Magnanimity in victory

Although Netanyahu benefited from the numbers that he got from the rightwing nationalists and the ultra-Orthodox community, he needs to include the rest of Israel, even those who didn’t vote for him.

March 23, 2015 21:21
4 minute read.
Prime Minister Benjamin Netanyahu gestures during his victory speech at Likud headquarters

Prime Minister Benjamin Netanyahu gestures during his victory speech at Likud headquarters. (photo credit: MARC ISRAEL SELLEM)


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Benjamin Netanyahu won a decisive victory in the Israeli elections last week but he must not allow the win to go to his head. Netanyahu must face the possibility of a nuclear-armed Iran, a de-legitimized Israel and a very angry President Barack Obama, who, with two years left in his presidency, is engaged in an intense cold war with Netanyahu.

Although Netanyahu benefited from the numbers that he got from the rightwing nationalists and the ultra-Orthodox community, he needs to include the rest of Israel, even those who didn’t vote for him. Netanyahu has a lot of responsibilities now and many of them may require compromise. In the past two or three days before the election when it looked like Netanyahu was going to lose, he pulled out all the stops, proclaiming that there will not be a Palestinian state on his watch.

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On election day, he tweeted that the Arab voters were being bused in by foreign money. It’s absolutely their right to vote and every other party was using buses to bring out the vote. This statement was immoral and undemocratic.

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Netanyahu should immediately apologize because his statement is going to poison the atmosphere for a long time both with the 20% Arab minority in Israel and with the international community. Already, White House press secretary John Earnest has condemned Netanyahu’s statements roundly.

Right now things are falling apart very quickly in the region and the issue of a Palestinian state is not relevant, which is why Netanyahu’s statement was counter- productive. He should have said that statehood remains an option but there are other big things going on in the region right now that require his attention. The Arab League wrote off Netanyahu’s statements as “electioneering” and appear to be cautiously unperturbed by them.

Many of the votes that Netanyahu received in the past couple of days before the election came from people on the Right, like the Bayit Yehudi Party. Now, Netanyahu owes these voters, which is why he said we’re not going to have a Palestinian state – but he should be careful.

It might sound counter-intuitive, but Netanyahu should offer a settlement freeze in the West Bank (but not in Jerusalem), because he must create the conditions that will provide Israel with European and American support if, for example, Israel chooses to strike Iran’s nuclear facilities.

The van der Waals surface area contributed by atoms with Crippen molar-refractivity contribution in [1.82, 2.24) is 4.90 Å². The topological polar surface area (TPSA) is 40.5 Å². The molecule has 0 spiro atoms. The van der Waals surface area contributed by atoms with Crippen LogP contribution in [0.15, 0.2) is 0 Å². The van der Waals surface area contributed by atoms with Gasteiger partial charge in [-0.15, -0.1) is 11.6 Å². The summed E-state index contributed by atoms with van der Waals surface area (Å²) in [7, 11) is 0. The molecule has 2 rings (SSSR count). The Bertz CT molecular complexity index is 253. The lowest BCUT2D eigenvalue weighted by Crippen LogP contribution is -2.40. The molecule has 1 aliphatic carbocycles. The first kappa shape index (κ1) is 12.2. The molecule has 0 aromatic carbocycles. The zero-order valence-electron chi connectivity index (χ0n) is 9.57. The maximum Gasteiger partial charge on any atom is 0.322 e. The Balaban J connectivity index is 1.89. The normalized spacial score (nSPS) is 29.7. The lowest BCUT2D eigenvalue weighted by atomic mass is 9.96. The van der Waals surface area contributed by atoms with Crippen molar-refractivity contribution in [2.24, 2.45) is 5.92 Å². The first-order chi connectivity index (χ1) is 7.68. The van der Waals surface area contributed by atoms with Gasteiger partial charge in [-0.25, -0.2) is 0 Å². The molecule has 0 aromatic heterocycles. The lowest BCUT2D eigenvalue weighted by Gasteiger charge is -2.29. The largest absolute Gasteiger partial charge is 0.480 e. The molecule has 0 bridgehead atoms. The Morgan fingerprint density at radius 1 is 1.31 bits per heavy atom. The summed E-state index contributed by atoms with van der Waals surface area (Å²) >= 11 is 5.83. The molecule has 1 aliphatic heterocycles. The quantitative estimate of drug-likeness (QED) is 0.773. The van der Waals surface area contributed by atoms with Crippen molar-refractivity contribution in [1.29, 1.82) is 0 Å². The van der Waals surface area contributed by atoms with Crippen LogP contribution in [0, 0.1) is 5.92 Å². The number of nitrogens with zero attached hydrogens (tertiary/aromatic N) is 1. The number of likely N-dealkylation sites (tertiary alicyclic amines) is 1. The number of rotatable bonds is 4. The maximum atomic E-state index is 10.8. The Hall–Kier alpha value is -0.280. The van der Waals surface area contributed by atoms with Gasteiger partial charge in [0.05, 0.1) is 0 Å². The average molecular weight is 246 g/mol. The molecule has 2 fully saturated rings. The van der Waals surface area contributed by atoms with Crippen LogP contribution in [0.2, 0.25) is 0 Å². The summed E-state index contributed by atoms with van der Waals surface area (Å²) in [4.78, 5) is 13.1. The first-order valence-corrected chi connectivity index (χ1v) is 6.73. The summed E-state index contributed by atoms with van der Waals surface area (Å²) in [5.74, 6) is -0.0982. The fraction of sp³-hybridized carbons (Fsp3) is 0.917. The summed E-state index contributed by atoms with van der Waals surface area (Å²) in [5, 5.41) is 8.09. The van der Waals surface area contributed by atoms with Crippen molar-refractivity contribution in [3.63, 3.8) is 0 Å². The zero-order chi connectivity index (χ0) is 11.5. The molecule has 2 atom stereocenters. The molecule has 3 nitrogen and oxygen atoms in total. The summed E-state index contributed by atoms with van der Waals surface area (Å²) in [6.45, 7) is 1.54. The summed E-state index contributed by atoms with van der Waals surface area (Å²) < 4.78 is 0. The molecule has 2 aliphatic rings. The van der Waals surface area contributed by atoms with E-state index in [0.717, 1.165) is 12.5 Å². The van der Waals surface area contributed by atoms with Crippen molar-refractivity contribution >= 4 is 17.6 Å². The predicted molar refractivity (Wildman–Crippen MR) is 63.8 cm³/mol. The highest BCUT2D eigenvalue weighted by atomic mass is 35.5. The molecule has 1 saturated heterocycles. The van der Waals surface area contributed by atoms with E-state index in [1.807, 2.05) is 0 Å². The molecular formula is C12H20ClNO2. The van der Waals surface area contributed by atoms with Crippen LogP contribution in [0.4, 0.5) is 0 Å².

Netanyahu must also take into account the ongoing fight to delegitimize Israel.

European countries are preparing to leverage even more economic sanctions against Israel and in the US, universities are experiencing a dramatic uptick in Boycott, Divestment, Sanctions (BDS) protests coupled with anti-Semitic acts.

Only weeks ago, the White House said that Netanyahu “would pay” for his address to the US Congress. Now that the election is over, the regime change that Obama hoped for did not come to pass, despite allegations that the “anything but Bibi” campaign was paid for by US State Department.

Had Netanyahu lost the Israeli election, it would have lead to total humiliation of the Republicans in Congress who invited him to speak. Instead, the Republicans are vindicated by the victory and Netanyahu’s speech became a rallying cry for not giving in to appeasement on Iran. Republicans will now be expected to shield Israel from Obama’s fury.

For years now, we have heard that Israel may on its own initiative knock out the nuclear infrastructure in Iran. There has been lot of speculation in the past year about whether Netanyahu has the support of the general staff of the IDF and the Mossad for such a strike. For this undertaking, Israel must have a solid domestic consensus.

That may involve a national unity government that would perhaps appoint the former head of the IDF Military Intelligence Directorate, Amos Yadlin, as defense minister. Having Yadlin, no slouch on Iran, as defense minister would give Netanyahu a wall-to-wall green light if such a move were contemplated.

A national unity government must face the worst-case scenario, which we are now witnessing: The barbaric Islamic State (IS) onslaught, the ongoing war in Syria (which is being waged by Iran with the help of Hezbollah), more gains in Yemen and terrible brutality in Nigeria. In a documentary that aired on Russian state television in the midst of a mysterious 10-day absence, Russian President Vladimir Putin said that during the Russian takeover of Crimea last year, he put Russian nuclear forces on alert. Last week, according to sources, Putin put the Russian military on full alert with war games and drills in the Arctic Circle.

Benjamin Netanyahu is a man of many skills but in Israeli politics, inclusiveness has not historically been one of them.

Israel now faces unprecedented threats and Netanyahu faces unprecedented challenges.

The author is a former Senior Producer of CNN’s Jerusalem bureau for twenty plus years and is currently working on a documentary film about anti-Semitism called Blame it on the Jews.

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